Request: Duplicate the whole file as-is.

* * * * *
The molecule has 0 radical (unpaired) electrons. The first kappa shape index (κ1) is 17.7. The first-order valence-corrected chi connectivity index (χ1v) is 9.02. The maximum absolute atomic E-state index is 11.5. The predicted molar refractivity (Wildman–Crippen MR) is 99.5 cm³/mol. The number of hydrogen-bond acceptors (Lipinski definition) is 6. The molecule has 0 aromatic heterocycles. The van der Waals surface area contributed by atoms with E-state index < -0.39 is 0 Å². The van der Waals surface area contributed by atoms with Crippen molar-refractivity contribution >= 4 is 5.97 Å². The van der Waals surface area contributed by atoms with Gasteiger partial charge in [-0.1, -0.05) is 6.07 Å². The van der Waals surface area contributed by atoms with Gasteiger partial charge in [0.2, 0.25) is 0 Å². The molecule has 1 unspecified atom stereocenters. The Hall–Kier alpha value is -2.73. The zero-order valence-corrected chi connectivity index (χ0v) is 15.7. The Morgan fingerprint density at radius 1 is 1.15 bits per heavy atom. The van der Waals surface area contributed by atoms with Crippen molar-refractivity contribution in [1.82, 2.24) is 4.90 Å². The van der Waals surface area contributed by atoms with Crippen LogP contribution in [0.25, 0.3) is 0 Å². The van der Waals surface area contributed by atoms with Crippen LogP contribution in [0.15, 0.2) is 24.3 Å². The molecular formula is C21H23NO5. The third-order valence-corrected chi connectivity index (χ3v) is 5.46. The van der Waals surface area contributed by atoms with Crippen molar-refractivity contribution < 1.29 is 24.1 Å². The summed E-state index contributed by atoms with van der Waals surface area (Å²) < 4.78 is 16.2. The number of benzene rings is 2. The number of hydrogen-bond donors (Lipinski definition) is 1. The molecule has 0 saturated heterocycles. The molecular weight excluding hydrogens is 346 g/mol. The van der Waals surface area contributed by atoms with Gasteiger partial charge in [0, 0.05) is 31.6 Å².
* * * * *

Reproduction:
The molecule has 0 radical (unpaired) electrons. The first kappa shape index (κ1) is 17.7. The first-order valence-corrected chi connectivity index (χ1v) is 9.02. The maximum absolute atomic E-state index is 11.5. The predicted molar refractivity (Wildman–Crippen MR) is 99.5 cm³/mol. The number of hydrogen-bond acceptors (Lipinski definition) is 6. The molecule has 0 aromatic heterocycles. The van der Waals surface area contributed by atoms with E-state index < -0.39 is 0 Å². The van der Waals surface area contributed by atoms with Crippen molar-refractivity contribution >= 4 is 5.97 Å². The van der Waals surface area contributed by atoms with Gasteiger partial charge in [-0.1, -0.05) is 6.07 Å². The van der Waals surface area contributed by atoms with Gasteiger partial charge in [0.2, 0.25) is 0 Å². The molecule has 1 unspecified atom stereocenters. The Hall–Kier alpha value is -2.73. The zero-order valence-corrected chi connectivity index (χ0v) is 15.7. The Morgan fingerprint density at radius 1 is 1.15 bits per heavy atom. The van der Waals surface area contributed by atoms with Crippen molar-refractivity contribution in [1.82, 2.24) is 4.90 Å². The van der Waals surface area contributed by atoms with Crippen LogP contribution in [0.25, 0.3) is 0 Å². The van der Waals surface area contributed by atoms with Crippen LogP contribution in [0.15, 0.2) is 24.3 Å². The molecular formula is C21H23NO5. The third-order valence-corrected chi connectivity index (χ3v) is 5.46. The van der Waals surface area contributed by atoms with Crippen molar-refractivity contribution < 1.29 is 24.1 Å². The summed E-state index contributed by atoms with van der Waals surface area (Å²) < 4.78 is 16.2. The number of benzene rings is 2. The number of hydrogen-bond donors (Lipinski definition) is 1. The molecule has 0 saturated heterocycles. The molecular weight excluding hydrogens is 346 g/mol. The van der Waals surface area contributed by atoms with Gasteiger partial charge in [0, 0.05) is 31.6 Å².